Lec1.5-7

# Lec1.5-7 - L1.5-7 Lecture Notes: Methods of Proof All...

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L1.5-7 Lecture Notes: Methods of Proof All proofs are alike! This sounds like a broad and capricious generalization but it is nonetheless true. Any proof begins with “axioms” or “premises,” (or whatever you wish to call them), which are (assumed to be) true propositions. These premises are accepted unconditionally as true, or as “given.” That’s how the game is played. The truth of premises is a matter for science or mathematics, not logic. We then apply “logic” or “common sense” or “rules of inference” which guarantee that further truths follow indubitably from previous truths, starting with the premises. More formally: Rule of inference: Two Parts: (1) Premises = One or more propositions given as True. (2) Conclusion that follows logically from the premises. Follows logically : We say that the conclusion C follows logically from the premises P 1 . . P n whenever P 1 . . P n C is a tautology. Sometimes we say the premises P 1 . . P n logically imply the conclusion and write: P 1 . . P n C. (NB: The double shafted arrow is not a logical operation. It is a statement about a logical operation — a metastatement. A B means that A B is a tautology. It is the same type of situation as with logical equivalence, where A B means A B is a tautology.) If you understand how the truth table for works, you see that an implication can only be a tautology when for all possible values of atomic propositions, the right side of the arrow (the consequent) can never be false as long as the left side of the arrow (the antecedent) is true. That is exactly the effect we want: The conclusion cannot be false as long as all of the premises – i.e., their conjunction – are true. Well, this is a bit abstract. Here is a simple example of what’s going on. Let P 1 be a premise = p q Let P 2 be another premise = p 1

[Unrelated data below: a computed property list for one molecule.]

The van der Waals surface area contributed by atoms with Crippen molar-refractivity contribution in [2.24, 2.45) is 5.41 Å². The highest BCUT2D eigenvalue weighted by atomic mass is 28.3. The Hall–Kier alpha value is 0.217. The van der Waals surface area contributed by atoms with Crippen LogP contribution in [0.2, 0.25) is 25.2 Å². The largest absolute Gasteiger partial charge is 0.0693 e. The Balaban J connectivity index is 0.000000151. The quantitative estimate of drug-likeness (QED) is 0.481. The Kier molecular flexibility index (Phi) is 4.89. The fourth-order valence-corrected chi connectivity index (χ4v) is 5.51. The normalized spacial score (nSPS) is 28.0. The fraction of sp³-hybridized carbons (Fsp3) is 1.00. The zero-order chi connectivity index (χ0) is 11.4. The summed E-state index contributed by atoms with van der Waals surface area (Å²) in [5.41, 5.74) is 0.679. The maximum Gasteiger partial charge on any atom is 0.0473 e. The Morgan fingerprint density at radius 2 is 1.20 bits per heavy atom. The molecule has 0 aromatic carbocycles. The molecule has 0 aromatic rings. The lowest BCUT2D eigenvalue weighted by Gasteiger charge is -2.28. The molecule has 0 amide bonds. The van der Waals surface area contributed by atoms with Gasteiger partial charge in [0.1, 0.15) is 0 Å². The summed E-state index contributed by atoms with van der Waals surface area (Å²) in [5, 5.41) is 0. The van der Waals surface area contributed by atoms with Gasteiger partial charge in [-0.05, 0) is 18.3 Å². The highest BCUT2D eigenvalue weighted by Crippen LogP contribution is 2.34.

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Let C be a conclusion = q In words this rule of inference says whenever the statement “p implies q” is true, and at the same time “p” is true, then “q” must be true, regardless of what the propositions represented by p and q happen to be. This is a rule of inference because C follows logically from P 1 and P 2 because the conjunction of the premises implies the conclusion is a tautology, as we can see from the truth table: p q p q p/\(p q) [p (p q)] q T T T T T T F F F T F T T F T F F T F T This rule of inference corresponds to one form of simple reasoning that people do everyday in their use of language. Consider: If it rains the dog gets wet. We saw earlier that this can be symbolized logically using two propositions: p: it rains q: the dog gets wet p q: If it rains, the dog gets wet. If this last statement is true, and if
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## This note was uploaded on 03/26/2008 for the course CSC 226 taught by Professor Watkins during the Spring '08 term at N.C. State.

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Lec1.5-7 - L1.5-7 Lecture Notes: Methods of Proof All...

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